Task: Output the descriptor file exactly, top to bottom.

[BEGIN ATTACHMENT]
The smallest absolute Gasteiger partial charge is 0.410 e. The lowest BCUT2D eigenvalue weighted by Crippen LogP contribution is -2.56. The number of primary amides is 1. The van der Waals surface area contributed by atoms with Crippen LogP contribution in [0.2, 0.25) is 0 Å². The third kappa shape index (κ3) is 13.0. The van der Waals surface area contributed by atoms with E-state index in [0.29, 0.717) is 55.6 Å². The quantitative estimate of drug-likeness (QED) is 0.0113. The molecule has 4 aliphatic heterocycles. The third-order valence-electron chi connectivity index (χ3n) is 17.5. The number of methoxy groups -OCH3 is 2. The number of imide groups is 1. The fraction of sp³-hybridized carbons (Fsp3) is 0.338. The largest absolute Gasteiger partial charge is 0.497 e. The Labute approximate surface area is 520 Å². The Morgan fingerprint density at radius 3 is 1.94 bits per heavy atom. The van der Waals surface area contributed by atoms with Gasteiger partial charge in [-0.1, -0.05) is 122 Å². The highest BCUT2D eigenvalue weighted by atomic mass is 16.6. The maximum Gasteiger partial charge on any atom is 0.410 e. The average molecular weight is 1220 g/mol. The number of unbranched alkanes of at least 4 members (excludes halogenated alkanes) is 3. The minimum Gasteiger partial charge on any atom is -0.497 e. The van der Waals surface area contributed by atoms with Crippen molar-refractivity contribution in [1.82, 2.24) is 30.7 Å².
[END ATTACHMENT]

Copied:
The smallest absolute Gasteiger partial charge is 0.410 e. The lowest BCUT2D eigenvalue weighted by Crippen LogP contribution is -2.56. The number of primary amides is 1. The van der Waals surface area contributed by atoms with Crippen LogP contribution in [0.2, 0.25) is 0 Å². The third kappa shape index (κ3) is 13.0. The van der Waals surface area contributed by atoms with E-state index in [0.29, 0.717) is 55.6 Å². The quantitative estimate of drug-likeness (QED) is 0.0113. The molecule has 4 aliphatic heterocycles. The third-order valence-electron chi connectivity index (χ3n) is 17.5. The number of methoxy groups -OCH3 is 2. The number of imide groups is 1. The fraction of sp³-hybridized carbons (Fsp3) is 0.338. The largest absolute Gasteiger partial charge is 0.497 e. The Labute approximate surface area is 520 Å². The Morgan fingerprint density at radius 3 is 1.94 bits per heavy atom. The van der Waals surface area contributed by atoms with Gasteiger partial charge in [-0.1, -0.05) is 122 Å². The highest BCUT2D eigenvalue weighted by atomic mass is 16.6. The maximum Gasteiger partial charge on any atom is 0.410 e. The average molecular weight is 1220 g/mol. The number of unbranched alkanes of at least 4 members (excludes halogenated alkanes) is 3. The minimum Gasteiger partial charge on any atom is -0.497 e. The van der Waals surface area contributed by atoms with Crippen molar-refractivity contribution in [1.82, 2.24) is 30.7 Å².